Selling or buying real estate is no simple task and for most of us, represents the largest single investment (or asset transaction) we will ever make. Along with that comes a good deal of uncertainty and stress. The cost of selling your home is also an uncertainty since it seems like everyone has their hands out looking for a piece of the pie. To help understand what it will cost you to sell your home, we have put together the following list of expenses/cash outlays that are typically incurred in the sale of a home:
Real Estate Commission: Most sellers list their home with a real estate broker. The commission is usually 6% (up to 10% for raw land), but that can be negotiated down. However, you don't want to necessarily get it below 5%, otherwise you create a disincentive for realtors to show your home and your listing will be ignored.
Realty Transfer Fee: In New Jersey, sellers are required to pay what is called a Realty Transfer Fee (RTF) based on the sale price of the property. The amount is a bit tricky to figure out because they use an odd formula, but for instance, on a home selling for $300,000 the RTF is $1,715. Here is a link to a calculator you can use to see what the RTF will be on the sale of your home: http://www.coanj.com/RTF2/main.php. There is a discount for seniors and people with disabilities who live in the home and in some cases, the transfer can be exempt completely if it is part of an estate inheritance or a transfer between family members. Keep in mind that transactions that exceed $1,000,000 are assessed a “Mansion Tax” which is typically paid by the buyer, but the parties are free to negotiate who pays this cost.
Non-Resident – Gross Income Tax: The state of New Jersey requires you to pay the tax on any capital gain realized as a result of the sale. However, if you are a New Jersey resident at the time of the sale and intend to file a New Jersey tax return in the year of the sale, you are exempt from having to pay this tax at closing, in which case you will complete a Seller's Residency Certification/Exemption from (GIT/REP-3) at closing. Here is a link to the form: http://www.state.nj.us/treasury/taxation/pdf/other_forms/tgi-ee/gitrep3.pdf. Otherwise, a minimum of 2% of the sales price must be collected at the closing which will be held until a tax return is filed and the actual tax owed, if any, is determined.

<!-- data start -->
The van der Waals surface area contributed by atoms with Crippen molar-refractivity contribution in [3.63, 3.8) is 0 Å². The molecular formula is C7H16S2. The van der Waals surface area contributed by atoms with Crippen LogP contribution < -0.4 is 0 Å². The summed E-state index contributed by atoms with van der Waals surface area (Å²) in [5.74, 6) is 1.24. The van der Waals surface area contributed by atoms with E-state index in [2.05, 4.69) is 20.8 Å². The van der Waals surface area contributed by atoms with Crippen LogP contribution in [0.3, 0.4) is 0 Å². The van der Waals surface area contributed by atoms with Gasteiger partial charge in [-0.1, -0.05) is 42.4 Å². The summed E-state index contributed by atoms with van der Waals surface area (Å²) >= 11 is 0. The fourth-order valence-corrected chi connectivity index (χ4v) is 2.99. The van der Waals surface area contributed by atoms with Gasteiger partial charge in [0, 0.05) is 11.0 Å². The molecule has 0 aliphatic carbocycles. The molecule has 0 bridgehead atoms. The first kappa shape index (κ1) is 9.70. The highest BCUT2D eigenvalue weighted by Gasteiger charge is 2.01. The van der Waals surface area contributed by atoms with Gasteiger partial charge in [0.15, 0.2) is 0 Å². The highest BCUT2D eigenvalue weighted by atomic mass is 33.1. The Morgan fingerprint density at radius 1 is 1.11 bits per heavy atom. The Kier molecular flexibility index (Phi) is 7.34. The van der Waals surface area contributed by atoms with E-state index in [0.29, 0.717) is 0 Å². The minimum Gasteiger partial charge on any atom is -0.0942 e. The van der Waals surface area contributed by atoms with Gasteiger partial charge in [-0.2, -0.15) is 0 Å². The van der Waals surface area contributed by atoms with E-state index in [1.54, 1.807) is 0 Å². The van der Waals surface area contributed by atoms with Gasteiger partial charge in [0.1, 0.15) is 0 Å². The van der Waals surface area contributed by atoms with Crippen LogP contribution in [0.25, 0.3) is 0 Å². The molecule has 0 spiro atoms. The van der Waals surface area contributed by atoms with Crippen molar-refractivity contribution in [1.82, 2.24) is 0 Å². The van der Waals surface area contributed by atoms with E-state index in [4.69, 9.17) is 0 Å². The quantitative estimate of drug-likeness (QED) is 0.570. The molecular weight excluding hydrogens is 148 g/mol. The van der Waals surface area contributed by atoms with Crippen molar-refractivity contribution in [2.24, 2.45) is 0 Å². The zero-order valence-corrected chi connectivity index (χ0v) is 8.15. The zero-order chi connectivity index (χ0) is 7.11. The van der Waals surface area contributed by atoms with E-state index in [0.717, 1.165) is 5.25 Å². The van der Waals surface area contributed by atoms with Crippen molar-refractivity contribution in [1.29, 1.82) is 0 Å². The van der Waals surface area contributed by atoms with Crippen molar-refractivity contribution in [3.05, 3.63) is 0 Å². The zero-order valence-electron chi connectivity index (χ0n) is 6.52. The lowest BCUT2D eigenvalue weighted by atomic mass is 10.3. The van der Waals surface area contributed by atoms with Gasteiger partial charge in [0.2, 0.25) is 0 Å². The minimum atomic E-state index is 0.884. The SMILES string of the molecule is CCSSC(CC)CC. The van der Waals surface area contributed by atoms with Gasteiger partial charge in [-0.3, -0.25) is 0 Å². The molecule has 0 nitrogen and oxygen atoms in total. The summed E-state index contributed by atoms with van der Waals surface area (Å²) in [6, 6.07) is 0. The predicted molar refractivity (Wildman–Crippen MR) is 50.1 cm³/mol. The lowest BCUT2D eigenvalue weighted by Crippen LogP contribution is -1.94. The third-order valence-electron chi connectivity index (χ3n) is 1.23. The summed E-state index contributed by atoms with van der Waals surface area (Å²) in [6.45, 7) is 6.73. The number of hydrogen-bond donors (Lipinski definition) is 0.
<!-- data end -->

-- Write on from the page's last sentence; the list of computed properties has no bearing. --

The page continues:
Legal Fee: If you plan of retaining an attorney to represent you in the sale (something we highly recommend), that fee is usually in the $1,000 range, but it can be much higher depending on the attorney you retain. Be careful here because some attorneys will quote a rather low fee, but then turn around and add several hundred dollars in costs/expenses at the time of closing. All you have to do is ask up front whether the fee being quoted includes basic costs and expenses. In our practice, the fee we quote you covers all regular office related expenses like copies, faxes, postage and the like - there is nothing hidden.
Mortgage payoff: Any mortgage on the property will need to be paid in full at closing. Your lawyer or the title company will request a formal payoff letter from the mortgage company. If you have a home equity line of credit (HELOC), you will need to close that out a few weeks prior to the closing to avoid checks clearing right around the time of the closing and changing the payoff amount. So if you want or need to borrow more money from your HELOC, you should do so well in advance of the proposed closing date.
Mortgage Cancellation Fee: The mortgage or title company will add to the payoff amount the cost of discharging the mortgage. This amount is in the $75 range.
Seller's Concessions: Once the inspections are completed, there is usually a period of negotiations for needed repairs. Unless your Contract specifically precludes any requests for repairs and is strictly an “as is” sale, the buyer has the right to request that certain repairs be completed, or that they be given a credit in lieu of actual repairs. If you are budgeting your sale, it would be advisable to set aside around $2,500 for seller concessions since issues arise in almost all transactions (obviously, if you want to find something wrong with anything you can if you look hard enough!).
Adjustments at Closing: Depending on when you close and when you made the last payments for things like municipal taxes and sewer charges, or homeowner's association fees, you may need to pay your pro rata share of these costs at closing. On the other hand, if you are current on these items, you may get a credit for the time you no longer own the home. An additional credit to which you may be entitled is the value of any remaining heating oil or propane gas as of the date of closing. It's advisable to have these levels measured by the oil and gas suppliers, if possible, to avoid any conflict at closing over the exact amount that is owed to you.
Although not an exhaustive list, the above is a general guideline in terms of the costs you can expect to pay when you sell your home. Keep in mind that your attorney is the only party to the transaction that represents your interests and is under a legal duty to do so. Accordingly, you should choose an attorney who is experienced in real estate matters who you feel is on your side fighting to protect your interests.